Alfalfa growers also benefit from sheep grazing in their fields during wintertime when the alfalfa is dormant. Alfalfa is a perennial crop which means that the root system remains alive below ground throughout the year even when the stems and leaves die during winter dormancy. Sheep feed on winter weeds, helping to control them in both seedling as well as established alfalfa stands that may negate the need for an herbicide treatment. Sheep grazing also reduces the alfalfa vegetation that dies back in winter, producing cleaner hay, the following spring. Sheep also help control weevil insect pests by feeding on older alfalfa stems, where the weevils lay eggs. This practice may help reduce weevil pressure and feeding damage to the first alfalfa cutting when weevils are actively feeding, a positive benefit, especially for organic growers.
The correct timing of alfalfa grazing is especially important for sheep producers since incorrect timing can result in a potentially lethal condition in sheep called bloat. Bloat occurs when a ruminant, such as a sheep, consumes too much fresh alfalfa with a high concentration of leaf proteins called saponins. When saponins are digested in the rumen, they create foam that prevents the sheep from burping up gases that are a produced from digestion in their stomach. Grazing too early in the fall or too late in the spring increases the risk of bloat, which is another reason why alfalfa grazing is done during the winter months.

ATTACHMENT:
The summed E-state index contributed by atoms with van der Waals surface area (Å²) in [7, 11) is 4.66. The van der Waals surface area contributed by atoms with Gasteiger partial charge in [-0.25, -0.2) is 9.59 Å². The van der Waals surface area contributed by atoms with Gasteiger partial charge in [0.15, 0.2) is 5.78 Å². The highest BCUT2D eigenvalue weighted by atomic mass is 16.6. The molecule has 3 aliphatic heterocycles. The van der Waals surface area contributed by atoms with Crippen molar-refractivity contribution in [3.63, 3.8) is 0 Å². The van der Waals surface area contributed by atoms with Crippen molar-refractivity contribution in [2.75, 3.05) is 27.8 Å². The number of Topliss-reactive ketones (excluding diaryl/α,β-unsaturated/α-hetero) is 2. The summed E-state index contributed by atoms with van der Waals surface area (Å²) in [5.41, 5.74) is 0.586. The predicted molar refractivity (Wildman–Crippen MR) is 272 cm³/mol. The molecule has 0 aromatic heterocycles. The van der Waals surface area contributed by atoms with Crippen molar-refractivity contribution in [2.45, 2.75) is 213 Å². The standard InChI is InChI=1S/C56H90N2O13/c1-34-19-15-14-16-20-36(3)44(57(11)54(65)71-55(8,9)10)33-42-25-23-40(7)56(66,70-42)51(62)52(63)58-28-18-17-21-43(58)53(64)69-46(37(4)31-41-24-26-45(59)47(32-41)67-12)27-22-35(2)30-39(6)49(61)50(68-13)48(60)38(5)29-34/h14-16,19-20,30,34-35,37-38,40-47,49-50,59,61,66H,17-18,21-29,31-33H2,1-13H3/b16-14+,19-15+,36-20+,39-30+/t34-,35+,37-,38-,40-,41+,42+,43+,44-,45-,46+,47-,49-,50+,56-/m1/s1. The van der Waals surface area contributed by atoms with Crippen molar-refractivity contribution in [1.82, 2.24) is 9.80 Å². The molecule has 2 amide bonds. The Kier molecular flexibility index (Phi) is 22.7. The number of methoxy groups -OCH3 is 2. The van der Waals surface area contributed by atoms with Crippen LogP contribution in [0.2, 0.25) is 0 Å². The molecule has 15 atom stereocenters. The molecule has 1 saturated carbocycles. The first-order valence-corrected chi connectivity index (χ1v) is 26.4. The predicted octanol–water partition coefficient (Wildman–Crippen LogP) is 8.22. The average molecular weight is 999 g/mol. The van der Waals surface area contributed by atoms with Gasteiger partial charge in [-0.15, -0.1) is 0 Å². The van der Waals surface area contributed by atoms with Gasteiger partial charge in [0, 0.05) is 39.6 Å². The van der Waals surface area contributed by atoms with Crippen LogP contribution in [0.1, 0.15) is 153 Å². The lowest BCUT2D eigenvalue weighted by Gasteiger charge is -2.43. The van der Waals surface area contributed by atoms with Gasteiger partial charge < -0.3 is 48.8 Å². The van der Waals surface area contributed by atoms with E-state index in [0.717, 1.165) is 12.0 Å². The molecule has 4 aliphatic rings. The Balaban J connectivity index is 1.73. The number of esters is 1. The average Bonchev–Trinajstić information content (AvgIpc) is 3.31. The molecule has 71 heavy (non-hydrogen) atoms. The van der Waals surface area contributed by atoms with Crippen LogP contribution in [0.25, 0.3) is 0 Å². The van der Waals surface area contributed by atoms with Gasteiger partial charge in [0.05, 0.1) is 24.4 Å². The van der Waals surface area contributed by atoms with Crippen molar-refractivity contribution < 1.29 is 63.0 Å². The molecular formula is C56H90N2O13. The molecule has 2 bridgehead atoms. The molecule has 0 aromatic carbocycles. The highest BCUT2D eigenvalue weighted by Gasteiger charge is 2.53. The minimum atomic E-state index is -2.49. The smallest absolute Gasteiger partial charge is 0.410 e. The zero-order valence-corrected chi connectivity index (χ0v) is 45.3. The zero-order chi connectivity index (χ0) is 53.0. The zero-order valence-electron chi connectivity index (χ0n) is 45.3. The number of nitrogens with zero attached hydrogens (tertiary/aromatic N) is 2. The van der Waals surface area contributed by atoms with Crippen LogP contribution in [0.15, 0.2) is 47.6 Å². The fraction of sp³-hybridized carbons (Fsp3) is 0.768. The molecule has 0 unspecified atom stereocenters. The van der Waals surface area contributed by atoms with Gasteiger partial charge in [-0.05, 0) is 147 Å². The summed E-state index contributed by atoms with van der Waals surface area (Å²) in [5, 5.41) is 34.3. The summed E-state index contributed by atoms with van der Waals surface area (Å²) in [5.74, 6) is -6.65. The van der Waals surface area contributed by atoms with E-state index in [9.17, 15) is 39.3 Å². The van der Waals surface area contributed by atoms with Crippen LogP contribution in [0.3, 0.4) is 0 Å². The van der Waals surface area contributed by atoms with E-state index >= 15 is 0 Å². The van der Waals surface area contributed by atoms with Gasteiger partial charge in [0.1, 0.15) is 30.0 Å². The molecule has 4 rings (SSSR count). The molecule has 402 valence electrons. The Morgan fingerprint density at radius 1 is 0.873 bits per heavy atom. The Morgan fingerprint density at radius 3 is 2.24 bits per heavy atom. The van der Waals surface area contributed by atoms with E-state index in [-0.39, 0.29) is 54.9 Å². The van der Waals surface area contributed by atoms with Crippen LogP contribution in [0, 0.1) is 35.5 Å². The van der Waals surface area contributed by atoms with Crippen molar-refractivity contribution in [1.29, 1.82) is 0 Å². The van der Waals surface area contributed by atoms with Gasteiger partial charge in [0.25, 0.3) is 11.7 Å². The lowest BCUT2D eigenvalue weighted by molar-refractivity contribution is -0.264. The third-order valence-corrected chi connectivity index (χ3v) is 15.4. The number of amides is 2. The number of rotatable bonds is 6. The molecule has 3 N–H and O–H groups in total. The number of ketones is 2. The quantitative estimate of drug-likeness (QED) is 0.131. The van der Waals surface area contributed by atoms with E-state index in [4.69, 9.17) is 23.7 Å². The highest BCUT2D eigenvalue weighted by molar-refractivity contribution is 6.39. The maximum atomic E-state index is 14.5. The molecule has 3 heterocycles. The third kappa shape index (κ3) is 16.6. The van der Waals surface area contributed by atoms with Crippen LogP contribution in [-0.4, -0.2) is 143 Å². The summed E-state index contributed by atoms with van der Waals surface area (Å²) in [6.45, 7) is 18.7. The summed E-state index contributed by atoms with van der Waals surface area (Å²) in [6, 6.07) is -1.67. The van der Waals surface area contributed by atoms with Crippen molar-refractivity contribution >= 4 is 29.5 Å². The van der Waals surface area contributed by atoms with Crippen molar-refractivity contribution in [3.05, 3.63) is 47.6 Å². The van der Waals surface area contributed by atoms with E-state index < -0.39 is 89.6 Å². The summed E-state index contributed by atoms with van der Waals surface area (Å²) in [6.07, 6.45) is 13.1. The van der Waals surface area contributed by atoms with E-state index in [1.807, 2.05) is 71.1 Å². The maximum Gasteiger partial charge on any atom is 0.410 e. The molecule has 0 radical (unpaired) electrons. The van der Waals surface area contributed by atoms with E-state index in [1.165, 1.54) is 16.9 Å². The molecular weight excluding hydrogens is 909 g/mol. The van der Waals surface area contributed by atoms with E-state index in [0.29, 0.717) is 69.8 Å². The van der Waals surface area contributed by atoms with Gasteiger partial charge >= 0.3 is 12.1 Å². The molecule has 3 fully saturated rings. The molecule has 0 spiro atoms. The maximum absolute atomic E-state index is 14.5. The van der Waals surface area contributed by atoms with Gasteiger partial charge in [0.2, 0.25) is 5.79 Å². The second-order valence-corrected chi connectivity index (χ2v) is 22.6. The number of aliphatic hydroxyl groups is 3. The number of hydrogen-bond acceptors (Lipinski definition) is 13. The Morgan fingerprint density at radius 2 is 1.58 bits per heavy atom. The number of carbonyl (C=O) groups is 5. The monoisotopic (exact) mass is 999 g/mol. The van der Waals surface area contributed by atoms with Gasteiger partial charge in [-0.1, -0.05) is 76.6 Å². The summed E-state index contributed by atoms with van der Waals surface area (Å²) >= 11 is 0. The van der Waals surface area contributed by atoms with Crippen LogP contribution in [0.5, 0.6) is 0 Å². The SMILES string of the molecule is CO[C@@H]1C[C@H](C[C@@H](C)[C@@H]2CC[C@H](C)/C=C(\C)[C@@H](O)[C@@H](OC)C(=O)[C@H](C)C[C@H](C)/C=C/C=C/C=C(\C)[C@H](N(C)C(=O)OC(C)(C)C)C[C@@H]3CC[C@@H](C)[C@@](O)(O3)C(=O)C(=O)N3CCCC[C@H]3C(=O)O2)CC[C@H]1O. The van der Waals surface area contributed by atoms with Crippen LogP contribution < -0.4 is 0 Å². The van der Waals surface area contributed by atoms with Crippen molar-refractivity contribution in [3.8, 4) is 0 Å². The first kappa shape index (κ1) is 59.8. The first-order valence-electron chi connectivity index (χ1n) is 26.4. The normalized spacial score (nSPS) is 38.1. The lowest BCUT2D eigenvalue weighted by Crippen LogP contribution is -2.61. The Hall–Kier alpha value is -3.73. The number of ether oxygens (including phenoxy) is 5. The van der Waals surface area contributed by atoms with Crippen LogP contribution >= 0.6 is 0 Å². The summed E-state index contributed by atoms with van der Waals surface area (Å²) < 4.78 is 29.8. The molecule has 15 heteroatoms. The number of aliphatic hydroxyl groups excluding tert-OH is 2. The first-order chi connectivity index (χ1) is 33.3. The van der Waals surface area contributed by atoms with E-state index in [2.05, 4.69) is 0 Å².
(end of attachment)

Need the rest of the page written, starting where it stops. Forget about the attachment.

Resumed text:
Studies in California have documented economic benefits for both sheep producers and alfalfa growers. Sheep producers benefit from high quality feed during wintertime. Alfalfa growers benefit from weed and weevil control, as well as cleaner hay that can result in higher quality forage compared to non-grazed alfalfa stands.
Next time you come upon an alfalfa field full of sheep, know that they’re there for a purpose, providing feed for sheep and weevil and weed control for the alfalfa, in an environmentally sound manner. And, see if you can get in a game of ‘I Spy’ and find those Great Pyrenees dogs.